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Valley News Dispatch

Three options on table for Freeport's Swartz Field

| Tuesday, July 4, 2017, 1:36 p.m.
Freeport residents are being asked to give their input into the future for James E. Swartz Sr. Memorial Field in Freeport. File photo: June 25, 2017
Michael Swensen | Tribune-Review
Freeport residents are being asked to give their input into the future for James E. Swartz Sr. Memorial Field in Freeport. File photo: June 25, 2017

Freeport residents have three options to consider for the future of James Swartz Memorial Field.

The future of the 77-year-old facility has been in doubt since the Freeport Area School District built its own football stadium at the high school campus in Buffalo Township last year. It now uses Freeport Community Park for baseball.

The borough is eligible for an $80,000 grant from the state Department of Conservation and Natural Resources, with a borough match of $20,000, to renovate the field.

A.J. Schwartz of Pittsburgh-based Environmental Planning & Design met with Freeport's parks, recreation and community committee and came up with three options:

• Concept One: Continue use as a baseball field, bringing in the home run fences in left field and opening up uses for that area, such as putting a band shell at field level and using the hillside as a natural amphitheater. A walking trail could be installed around the ball field's perimeter. A wintertime-only skating rink would be placed in right centerfield and removed for the baseball season.

If this concept is adopted, work could begin as early as next year.

• Concept Two: Making it a small, non-competitive field and creating a shaded play area plaza in left field, with a food truck court and tree planting around the field. The playground would be moved behind where home plate is now.

• Concept Three: Remove the ball field and form a town commons area. A spray park would be placed in the home plate area, and the area abutting the outfield would be used for sliding boards and boulder climbing on the nearly 30-foot hillside.

“We wanted to display what the ramifications are if the ball field goes away and what doors open up,” Schwartz said. “This concept could take 15 to 20 years to complete.”

The consensus, however, by many who attended a meeting this week was to keep the ball field in some manner. Parks and recreation Chairman Tom Swisher was presented with a petition purporting to have 200 signatures asking that the ball field be kept.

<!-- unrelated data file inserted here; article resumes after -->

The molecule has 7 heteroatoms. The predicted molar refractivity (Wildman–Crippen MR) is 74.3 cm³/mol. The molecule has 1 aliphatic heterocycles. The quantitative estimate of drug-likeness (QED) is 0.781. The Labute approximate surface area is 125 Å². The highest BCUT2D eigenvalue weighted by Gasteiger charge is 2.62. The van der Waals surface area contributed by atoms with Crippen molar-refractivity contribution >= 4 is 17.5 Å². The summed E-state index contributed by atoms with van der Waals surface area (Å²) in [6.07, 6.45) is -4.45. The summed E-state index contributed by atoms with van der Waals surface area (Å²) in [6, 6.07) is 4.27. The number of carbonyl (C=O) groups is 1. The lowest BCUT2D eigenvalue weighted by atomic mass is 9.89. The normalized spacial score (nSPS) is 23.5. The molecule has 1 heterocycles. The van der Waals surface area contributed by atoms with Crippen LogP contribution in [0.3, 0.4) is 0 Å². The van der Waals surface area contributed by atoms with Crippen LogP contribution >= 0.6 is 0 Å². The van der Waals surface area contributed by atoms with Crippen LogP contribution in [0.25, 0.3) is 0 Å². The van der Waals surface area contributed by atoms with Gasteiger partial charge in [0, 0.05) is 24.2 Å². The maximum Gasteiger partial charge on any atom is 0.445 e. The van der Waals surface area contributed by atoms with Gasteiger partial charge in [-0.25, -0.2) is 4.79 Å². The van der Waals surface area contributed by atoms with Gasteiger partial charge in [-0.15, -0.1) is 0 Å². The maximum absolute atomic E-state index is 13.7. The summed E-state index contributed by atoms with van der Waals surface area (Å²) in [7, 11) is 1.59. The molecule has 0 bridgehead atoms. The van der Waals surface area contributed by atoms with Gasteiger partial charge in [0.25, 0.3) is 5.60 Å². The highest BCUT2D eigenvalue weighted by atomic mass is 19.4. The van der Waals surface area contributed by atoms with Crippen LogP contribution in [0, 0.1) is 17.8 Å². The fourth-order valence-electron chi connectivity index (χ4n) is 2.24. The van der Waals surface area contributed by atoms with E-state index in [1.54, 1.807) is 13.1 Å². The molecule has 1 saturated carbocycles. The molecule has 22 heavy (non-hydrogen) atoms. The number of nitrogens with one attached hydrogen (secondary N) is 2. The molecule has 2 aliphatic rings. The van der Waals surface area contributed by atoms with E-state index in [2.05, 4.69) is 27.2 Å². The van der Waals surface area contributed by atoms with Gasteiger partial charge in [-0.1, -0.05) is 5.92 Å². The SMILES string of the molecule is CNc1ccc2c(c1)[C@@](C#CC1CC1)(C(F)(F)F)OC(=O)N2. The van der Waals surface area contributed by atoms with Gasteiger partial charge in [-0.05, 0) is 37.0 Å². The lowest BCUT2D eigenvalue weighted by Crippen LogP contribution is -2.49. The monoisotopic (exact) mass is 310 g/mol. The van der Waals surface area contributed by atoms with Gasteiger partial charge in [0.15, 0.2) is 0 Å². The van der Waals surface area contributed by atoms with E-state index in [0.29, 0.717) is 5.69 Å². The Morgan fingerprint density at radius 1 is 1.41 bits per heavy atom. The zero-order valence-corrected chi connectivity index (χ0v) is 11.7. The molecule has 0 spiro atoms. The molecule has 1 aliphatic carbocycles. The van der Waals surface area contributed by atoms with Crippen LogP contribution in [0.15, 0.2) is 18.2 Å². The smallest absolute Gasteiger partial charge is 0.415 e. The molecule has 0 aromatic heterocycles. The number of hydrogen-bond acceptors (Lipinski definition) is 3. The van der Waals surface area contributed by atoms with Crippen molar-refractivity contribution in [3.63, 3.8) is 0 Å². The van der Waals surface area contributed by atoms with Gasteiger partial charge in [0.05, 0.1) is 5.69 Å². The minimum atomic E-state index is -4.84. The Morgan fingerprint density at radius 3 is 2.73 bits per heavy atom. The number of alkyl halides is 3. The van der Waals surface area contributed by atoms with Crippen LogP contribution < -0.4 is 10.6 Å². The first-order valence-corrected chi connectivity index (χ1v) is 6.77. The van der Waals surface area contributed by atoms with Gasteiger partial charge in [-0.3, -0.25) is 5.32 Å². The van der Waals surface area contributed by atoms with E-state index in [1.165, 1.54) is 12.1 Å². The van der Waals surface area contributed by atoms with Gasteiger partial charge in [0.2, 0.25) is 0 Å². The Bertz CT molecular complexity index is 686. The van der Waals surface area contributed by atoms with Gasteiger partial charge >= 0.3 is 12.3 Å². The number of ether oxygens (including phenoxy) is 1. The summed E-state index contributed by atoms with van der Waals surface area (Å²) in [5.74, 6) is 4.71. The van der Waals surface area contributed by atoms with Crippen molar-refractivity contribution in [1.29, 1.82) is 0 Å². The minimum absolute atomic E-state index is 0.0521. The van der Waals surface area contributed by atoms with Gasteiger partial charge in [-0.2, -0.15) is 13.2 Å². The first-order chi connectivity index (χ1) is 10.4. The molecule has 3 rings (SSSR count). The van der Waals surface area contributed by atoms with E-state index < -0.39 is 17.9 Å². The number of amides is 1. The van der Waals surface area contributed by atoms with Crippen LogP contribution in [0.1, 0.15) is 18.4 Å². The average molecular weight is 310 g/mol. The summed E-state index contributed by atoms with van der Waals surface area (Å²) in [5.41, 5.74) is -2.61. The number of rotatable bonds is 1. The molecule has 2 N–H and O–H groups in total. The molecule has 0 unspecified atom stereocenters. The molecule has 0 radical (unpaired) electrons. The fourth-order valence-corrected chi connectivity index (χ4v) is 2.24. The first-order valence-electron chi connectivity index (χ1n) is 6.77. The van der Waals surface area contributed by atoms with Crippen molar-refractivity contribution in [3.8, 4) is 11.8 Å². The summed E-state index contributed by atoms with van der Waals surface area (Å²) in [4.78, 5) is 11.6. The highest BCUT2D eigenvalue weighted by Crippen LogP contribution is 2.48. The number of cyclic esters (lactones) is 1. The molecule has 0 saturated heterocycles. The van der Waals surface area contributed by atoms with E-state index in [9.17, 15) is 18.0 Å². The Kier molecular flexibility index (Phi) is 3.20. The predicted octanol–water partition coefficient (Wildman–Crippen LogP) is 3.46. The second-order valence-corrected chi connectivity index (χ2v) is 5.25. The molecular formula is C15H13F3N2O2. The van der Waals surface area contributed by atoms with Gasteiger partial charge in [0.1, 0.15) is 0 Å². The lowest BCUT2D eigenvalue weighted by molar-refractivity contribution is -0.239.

All of the concepts included improving the playground area near Second Street in some manner and installing a welcoming gate, much like Riverside Park in Oakmont.

A spray park also is on the docket for the playground area, along with shaded areas. Restroom and concession stand improvements are also part of each plan.

That's music to the ears of resident Melissa Kiser, a mother of children ages 8 and 6.

“We want a place where children can have access to the park,” Kiser said. “I have to take my children to Harrison Hills or Deer Lakes Park.”

When the nearby junior high school was operating, the gates were locked during the daytime when the school used the field for gym classes, according to officials.

Chuck Sarver, committee member and chairman of the annual Freeport International Baseball Invitational, said the community will decide and recommend the final concept to council.

Said Sarver: “We've talked about putting in a grass infield and looking at using the outfield for football and soccer. I'm glad to see this turnout. We're comfortable about opening the gates during the day.”

Committee member and real estate agent Heidi Powell told residents that improving the area for recreation could make the Swartz Field vicinity a destination area and improve property values.

“All of these ideas contribute to the sense of making Freeport a great place to live and a great place to open a business,” Powell said.

The current configuration of Swartz Field dates to 1940. The school district rented the field from the borough until spring 2016.

Stadium lights were installed in 1947, and Schwartz said illumination could be used for seasonal activities such as sled riding.

The school district built a middle school in 2015 and closed the adjacent junior high school, built in 1923. The school property was sold to a private individual last year.

Swisher said a decision on the field's future could be made by the end of the year.

George Guido is a freelance writer.

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